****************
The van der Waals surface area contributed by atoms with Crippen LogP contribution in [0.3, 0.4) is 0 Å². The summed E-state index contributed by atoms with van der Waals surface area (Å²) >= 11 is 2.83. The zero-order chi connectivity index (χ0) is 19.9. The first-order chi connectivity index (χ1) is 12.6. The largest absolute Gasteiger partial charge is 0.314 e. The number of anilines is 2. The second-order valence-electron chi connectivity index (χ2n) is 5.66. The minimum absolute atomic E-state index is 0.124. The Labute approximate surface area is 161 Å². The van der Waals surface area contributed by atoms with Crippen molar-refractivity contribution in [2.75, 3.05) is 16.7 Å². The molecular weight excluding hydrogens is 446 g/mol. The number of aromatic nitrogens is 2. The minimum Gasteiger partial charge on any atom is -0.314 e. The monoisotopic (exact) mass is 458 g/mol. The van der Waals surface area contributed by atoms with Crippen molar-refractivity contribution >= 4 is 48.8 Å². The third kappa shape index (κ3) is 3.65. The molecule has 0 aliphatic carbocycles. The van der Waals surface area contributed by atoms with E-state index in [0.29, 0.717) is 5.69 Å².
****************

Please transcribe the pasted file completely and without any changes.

The van der Waals surface area contributed by atoms with Crippen LogP contribution in [0.3, 0.4) is 0 Å². The summed E-state index contributed by atoms with van der Waals surface area (Å²) >= 11 is 2.83. The zero-order chi connectivity index (χ0) is 19.9. The first-order chi connectivity index (χ1) is 12.6. The largest absolute Gasteiger partial charge is 0.314 e. The number of anilines is 2. The second-order valence-electron chi connectivity index (χ2n) is 5.66. The minimum absolute atomic E-state index is 0.124. The Labute approximate surface area is 161 Å². The van der Waals surface area contributed by atoms with Crippen molar-refractivity contribution in [2.75, 3.05) is 16.7 Å². The molecular weight excluding hydrogens is 446 g/mol. The number of aromatic nitrogens is 2. The minimum Gasteiger partial charge on any atom is -0.314 e. The monoisotopic (exact) mass is 458 g/mol. The van der Waals surface area contributed by atoms with Crippen molar-refractivity contribution >= 4 is 48.8 Å². The third kappa shape index (κ3) is 3.65. The molecule has 0 aliphatic carbocycles. The van der Waals surface area contributed by atoms with E-state index in [0.29, 0.717) is 5.69 Å².